The novel begins with a curse from the sky. A comet streaks through her village, leaving cosmic destruction in its wake. It seems our heroine is destined for ruin...but she defies the stars at every turn, to the dismay of her passive, traditional mother. This is a kohl-rimmed peek into a jeweled world of women's rivalries, hopes and dreams, veiled struggles in a male-dominated society. Left without a father protector, the young girl and her mother must throw themselves at the feet of a wealthy relative, dependent on his charity and the malicious schemes of his wife. Traditions trapped and protected women - from the sensual mystery created by chadors; to marriage contracts that brought impoverished brides into temporary sigheh unions in exchange for money. We see all sorts of women: our ambitious heroine, her long-suffering mother, her greedy aunt Godiyeh, her pampered cousins, and the sad, steely Naheed, her best friend and surprising rival for one man's capricious affections. It was not easy being a girl, whatever station in life. Especially one as determined as our narrator, who longed to take her place among the celebrated carpet designers employed by the Shah himself.

There are a lot of obstacles - most created by our impatient heroine, whose desperate need to be free of an unwanted marriage contract costs her the comforts of her uncle's home. Sometimes I wanted to cheer her on...and many times, I wanted to throw the book across the room in frustration over her foolishness. I felt like a parent watching over a headstrong daughter - she had to make her mistakes to succeed...but what mistakes! What tangles she creates with such horrible decisions! As she realizes how her actions prevented her from realizing her full potential as an artist, our heroine's bad luck star fades into the deep indigo of the desert sky. She learns to accept who she is.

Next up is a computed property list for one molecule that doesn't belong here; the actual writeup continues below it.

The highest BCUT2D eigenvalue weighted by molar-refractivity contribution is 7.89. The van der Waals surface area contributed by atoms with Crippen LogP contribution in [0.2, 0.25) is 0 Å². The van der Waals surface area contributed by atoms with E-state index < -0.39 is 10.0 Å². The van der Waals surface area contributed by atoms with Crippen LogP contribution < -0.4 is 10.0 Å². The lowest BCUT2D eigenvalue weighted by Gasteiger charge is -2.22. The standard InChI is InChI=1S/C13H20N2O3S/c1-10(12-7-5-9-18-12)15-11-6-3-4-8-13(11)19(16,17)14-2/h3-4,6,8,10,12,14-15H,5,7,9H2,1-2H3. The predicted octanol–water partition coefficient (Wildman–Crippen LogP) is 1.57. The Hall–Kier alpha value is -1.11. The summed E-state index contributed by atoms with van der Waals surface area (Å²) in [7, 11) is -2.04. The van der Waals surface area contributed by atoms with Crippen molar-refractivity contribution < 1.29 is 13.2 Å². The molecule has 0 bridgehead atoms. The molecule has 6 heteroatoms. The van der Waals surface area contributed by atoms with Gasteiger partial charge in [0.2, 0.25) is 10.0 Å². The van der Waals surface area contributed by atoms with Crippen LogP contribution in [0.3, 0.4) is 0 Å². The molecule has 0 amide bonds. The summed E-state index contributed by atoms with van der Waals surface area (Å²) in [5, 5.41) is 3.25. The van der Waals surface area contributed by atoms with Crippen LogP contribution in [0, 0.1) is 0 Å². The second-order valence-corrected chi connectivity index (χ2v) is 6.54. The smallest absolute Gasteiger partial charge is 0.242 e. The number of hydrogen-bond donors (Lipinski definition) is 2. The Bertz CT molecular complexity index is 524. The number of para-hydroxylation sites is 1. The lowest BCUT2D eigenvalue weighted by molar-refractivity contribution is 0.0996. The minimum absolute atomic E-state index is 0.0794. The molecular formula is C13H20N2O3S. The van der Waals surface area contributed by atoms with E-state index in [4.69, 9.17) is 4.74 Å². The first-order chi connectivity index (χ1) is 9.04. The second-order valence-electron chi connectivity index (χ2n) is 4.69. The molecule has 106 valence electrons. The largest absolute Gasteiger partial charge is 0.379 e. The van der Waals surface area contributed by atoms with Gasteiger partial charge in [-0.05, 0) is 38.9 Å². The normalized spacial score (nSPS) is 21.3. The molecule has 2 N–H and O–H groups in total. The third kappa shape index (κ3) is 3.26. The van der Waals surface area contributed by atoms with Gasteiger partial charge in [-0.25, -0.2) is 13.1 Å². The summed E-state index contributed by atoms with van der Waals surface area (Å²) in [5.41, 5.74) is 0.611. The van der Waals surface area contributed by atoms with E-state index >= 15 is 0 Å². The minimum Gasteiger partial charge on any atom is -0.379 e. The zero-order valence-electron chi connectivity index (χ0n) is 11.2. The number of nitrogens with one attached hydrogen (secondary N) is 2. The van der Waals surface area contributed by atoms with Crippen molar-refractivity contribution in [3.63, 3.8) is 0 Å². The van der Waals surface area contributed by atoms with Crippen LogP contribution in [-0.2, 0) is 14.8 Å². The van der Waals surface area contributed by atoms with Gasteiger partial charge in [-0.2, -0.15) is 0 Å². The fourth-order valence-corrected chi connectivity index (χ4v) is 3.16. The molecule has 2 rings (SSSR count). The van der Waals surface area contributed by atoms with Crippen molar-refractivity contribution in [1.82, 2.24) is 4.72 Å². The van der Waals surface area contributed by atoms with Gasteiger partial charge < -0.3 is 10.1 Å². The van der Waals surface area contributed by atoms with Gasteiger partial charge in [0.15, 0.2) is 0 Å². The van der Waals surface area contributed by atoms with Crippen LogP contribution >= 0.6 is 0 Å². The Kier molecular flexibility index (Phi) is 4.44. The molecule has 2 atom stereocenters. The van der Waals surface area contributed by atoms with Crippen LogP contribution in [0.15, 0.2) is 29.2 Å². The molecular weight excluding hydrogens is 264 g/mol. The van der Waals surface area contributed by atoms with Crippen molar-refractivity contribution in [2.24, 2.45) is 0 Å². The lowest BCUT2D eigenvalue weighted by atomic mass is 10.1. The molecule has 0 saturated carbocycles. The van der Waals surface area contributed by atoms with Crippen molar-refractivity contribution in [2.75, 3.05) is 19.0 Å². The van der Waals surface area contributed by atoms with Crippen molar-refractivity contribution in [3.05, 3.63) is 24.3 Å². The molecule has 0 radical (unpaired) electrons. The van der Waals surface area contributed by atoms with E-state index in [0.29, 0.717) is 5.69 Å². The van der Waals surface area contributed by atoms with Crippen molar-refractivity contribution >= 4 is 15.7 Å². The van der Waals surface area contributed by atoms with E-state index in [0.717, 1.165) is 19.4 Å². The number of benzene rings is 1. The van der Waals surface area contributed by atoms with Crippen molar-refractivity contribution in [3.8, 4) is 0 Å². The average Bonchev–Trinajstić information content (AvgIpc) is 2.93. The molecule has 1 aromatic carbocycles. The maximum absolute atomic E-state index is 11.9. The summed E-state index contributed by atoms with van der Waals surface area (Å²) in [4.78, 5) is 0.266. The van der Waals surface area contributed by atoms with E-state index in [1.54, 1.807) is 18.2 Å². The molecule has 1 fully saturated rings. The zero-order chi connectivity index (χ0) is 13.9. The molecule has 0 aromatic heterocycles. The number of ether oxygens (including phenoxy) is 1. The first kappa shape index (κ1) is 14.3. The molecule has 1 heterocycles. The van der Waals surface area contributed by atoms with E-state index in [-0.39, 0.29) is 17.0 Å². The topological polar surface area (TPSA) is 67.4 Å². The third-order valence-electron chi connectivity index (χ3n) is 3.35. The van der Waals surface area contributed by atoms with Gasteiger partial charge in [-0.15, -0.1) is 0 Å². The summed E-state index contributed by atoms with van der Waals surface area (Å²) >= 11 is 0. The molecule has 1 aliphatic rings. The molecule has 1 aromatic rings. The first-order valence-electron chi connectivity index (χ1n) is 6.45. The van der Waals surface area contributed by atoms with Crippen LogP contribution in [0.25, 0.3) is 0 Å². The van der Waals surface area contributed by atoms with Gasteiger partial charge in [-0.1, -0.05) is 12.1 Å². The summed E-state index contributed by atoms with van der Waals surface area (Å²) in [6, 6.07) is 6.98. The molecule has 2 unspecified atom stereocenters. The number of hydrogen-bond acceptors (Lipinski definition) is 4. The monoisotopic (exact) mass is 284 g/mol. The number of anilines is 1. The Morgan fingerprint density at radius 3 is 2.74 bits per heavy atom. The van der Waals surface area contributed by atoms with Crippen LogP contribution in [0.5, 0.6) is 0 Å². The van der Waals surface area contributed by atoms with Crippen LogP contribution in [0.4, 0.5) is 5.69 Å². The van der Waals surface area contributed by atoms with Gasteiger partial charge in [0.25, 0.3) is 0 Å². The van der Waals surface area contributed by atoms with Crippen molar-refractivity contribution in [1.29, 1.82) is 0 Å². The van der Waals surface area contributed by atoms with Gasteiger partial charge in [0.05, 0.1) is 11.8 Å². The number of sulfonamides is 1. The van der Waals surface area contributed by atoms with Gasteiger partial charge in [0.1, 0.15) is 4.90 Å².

I will never inscribe my name in a carpet like the masters in the royal rug workshop who are honored for their great skill. I will never learn to knot a man's eye so precisely it looks real, nor design rugs with layers of patterns so intricate that they could confound the greatest of mathematicians. But I have devised designs of my own, which people will cherish for years to come. When they sit on one of my carpets, their hips touching the earth, their back elongated, the crown of their head lifted toward the sky, they will be soothed, refreshed, transformed. My heart will touch theirs and we will be as one, even I am dust, even though they will never know my name.

Tradition provides the loom, her mother's stories as yarns of experience. But only her nimble fingers, her own efforts, could create the designs, the tiny knots holding her life together. It was her choice, in the end, to be happy. The story ends within another story, and we have no picture of her hand in hand with a handsome suitor - a traditional happy ending. Instead, we have a clear vision of an artist finally coming into her own.

I could not guess what fate promised me, but I knew I would strive to make a good life...I thought of my father, and his love coursed through me like a river. As I began to fall asleep, I could hear him giving me advice. He said, "Put your faith in God, but always fasten your camel's leg."

Thursday, June 5, 2008

We'll Cross the Bridge When We Get There...

video

...but until we can gather more content while I'm still here in Cleveland, enjoy this real-time video of a now-familiar sight along the Flats of the Cuyahoga River.

(BTW: The Scribe did take me to Coventry Library and Mac's Backs in her Cleveland Heights neighborhood. It was AWESOME. We also found some breathtaking Annie Leibovitz books at the Rock and Roll Hall of Fame, and are about to make a pilgrimage to the Cleveland Public Library soon. Also, there may be a vlog and a possible page redesign in the future.)